Photos Falklands War Photos

An Iconic Photo, the smile after the horror of War. A professional English skydiver soldier, Taff Williams and Argentine soldiers, mostly conscripted. Wars arise on desks but life is put by others.

HMS Antrim's "little friend" which ended up in the aft heads... That's the bog if you're English or the Cludgie if you're Scottish... what a place to get hit! Puts a new meaning on "brown trousers time".

A 1,000 lb (450 kg) bomb penetrated Antrim. It did not explode or kill anyone, and it took 10 hours to remove
HMS ARDENT on fire, with HMS YARMOUTH alongside, after being attacked for the first time in San Carlos Water by the Argentine Air Force on 21 May 1982. The ship had been struck by two 1,000lb bombs and 22 lives lost. HMS YARMOUTH attempted to assist with firefighting and then evacuated the crew (who can be seen lining the side of the ship.


21st May, 1982 HMS Ardent, a Type 21 Amazon-class frigate, was supporting Operation Sutton - the landing of troops at San Carlos Water. Ardent was bombarding the Argentine-held airstrip at Goose Green with naval gunfire when she was attacked by three waves of Argentine aircraft.

HMS Ardent was on station in Falkland Sound when she came under air attack from Argentine A-4 Skyhawks and IAI Daggers. Armed with 1,000lb bombs, the Skyhawks attacked Ardent and another frigate, HMS Yarmouth, an older Type 12 frigate. Ardent’s Sea Cat anti-aircraft missile system failed to lock on to the attacking aircraft and they were able to score several hits on the frigate, destroying the Sea Cat launcher in the process. Ardent’s 4.5in gun proved ineffective against the attacking aircraft and in a desperate effort to defend the ship Lieutenant Commander John Murray Sephton, commander of Ardent’s helicopter crew, organised the use of small arms, directing fire against the Skyhawks.

A final wave of Argentine Navy Skyhawks attacked at around 1500 hrs scoring two more direct hits, with 500lb bombs, on the stern of Ardent, and it was this wave that Lieutenant Commander Sephton and his men engaged with small arms in an attempt to defend the ship. Reportedly, Sephton stood on Ardent’s flight deck firing a Sterling L2A3 submachine gun at a Skyhawk as it flew overhead. The bomb that this aircraft dropped struck the flight deck, killing Sephton and three other members of the crew. For his actions Sephton was posthumously awarded the Distinguished Service Cross. Ardent’s captain, Commander Alan West, was also subsequently awarded the Distinguished Service Cross and Able Seaman John Dillon was awarded the George Medal for rescuing a wounded shipmate, despite his own wounds.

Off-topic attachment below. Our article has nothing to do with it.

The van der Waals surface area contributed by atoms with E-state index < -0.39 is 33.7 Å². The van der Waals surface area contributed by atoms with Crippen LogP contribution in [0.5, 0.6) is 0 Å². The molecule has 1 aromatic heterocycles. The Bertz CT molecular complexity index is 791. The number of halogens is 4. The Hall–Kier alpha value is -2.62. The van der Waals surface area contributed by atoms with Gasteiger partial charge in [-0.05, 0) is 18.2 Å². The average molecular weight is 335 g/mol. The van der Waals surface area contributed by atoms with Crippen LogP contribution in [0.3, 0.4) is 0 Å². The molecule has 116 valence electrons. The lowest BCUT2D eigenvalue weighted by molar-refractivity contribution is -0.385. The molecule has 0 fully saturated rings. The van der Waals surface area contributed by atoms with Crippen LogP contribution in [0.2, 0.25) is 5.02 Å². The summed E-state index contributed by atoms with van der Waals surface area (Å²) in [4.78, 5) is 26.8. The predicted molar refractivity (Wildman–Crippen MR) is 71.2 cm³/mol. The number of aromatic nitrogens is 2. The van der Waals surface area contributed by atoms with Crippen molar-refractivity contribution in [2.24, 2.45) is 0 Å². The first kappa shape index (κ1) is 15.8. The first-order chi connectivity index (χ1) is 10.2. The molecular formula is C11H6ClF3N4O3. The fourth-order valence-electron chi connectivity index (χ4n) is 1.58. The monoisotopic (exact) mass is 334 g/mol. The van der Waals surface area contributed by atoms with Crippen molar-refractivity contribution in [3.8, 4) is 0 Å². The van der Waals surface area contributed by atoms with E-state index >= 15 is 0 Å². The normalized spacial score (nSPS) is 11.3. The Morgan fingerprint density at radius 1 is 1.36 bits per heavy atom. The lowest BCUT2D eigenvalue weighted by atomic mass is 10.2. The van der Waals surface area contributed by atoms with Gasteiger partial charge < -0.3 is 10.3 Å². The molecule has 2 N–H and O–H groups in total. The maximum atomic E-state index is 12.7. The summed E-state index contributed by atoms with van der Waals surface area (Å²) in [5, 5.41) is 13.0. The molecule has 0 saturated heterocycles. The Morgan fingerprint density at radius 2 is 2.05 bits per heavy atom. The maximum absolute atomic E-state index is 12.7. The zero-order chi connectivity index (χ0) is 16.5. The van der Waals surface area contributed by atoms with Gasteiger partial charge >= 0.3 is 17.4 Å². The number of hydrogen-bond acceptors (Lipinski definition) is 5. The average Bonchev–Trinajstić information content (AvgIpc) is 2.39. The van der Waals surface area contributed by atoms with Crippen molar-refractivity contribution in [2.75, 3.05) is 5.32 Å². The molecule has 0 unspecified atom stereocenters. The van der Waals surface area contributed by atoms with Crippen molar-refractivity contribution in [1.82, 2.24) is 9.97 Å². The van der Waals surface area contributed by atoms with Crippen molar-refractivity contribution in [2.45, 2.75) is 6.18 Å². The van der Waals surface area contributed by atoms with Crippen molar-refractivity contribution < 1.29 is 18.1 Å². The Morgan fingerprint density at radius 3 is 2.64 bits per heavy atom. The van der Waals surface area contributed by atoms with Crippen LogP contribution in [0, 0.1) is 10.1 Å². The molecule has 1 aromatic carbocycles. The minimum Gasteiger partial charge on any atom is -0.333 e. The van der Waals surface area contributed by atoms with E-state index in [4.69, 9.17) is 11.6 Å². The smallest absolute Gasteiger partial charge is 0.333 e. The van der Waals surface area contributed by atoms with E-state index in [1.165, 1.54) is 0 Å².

Ardent was heavily damaged, on fire, listing and not answering to helm it was decided to abandon ship and the surviving crew were evacuated aboard Yarmouth before she sank the next day.
May 25th: As Skyhawks dive in, one 1,000lb bomb strikes the water, as the second bounces from the waves onto HMS Broadsword's flight deck, gouging a hole in the flight deck and ripping the nose from her Lynx helicopter

May 25th: The last of HMS Coventry, rolled completely over with her propellers visible and lifeboats around her. Waiting for pickup, the crew now gave a stirring rendition of that great anthem, "Always look on the bright side of life."
June 7th: HMS Alacrity begins to sail for home with her 4.5" gun completely shot out. During the Falklands war, she has fired 567 shells at the Argentine positions and her gun is now way past its shelf life.

And RFA Fort Austin returns home too
I don't now if the story is true, but this is supposed to be a helo that was flown by Prince Andrew. A few days after the Argentine surrender the Prince was flying in mail for and while taxiing to the terminal he clipped the wingtip of a Herky Bird with his main rotor.

On June 8 1982. A day of groups of 5 Bde moving around and then the terrible events of the attack on the RFA Sir Galahad and RFA Sir Tristram at Fitzroy. (Not Bluff Cove as incorrectly reported for the last 39 years!)
100 people dead or injured and many more traumatised for years.


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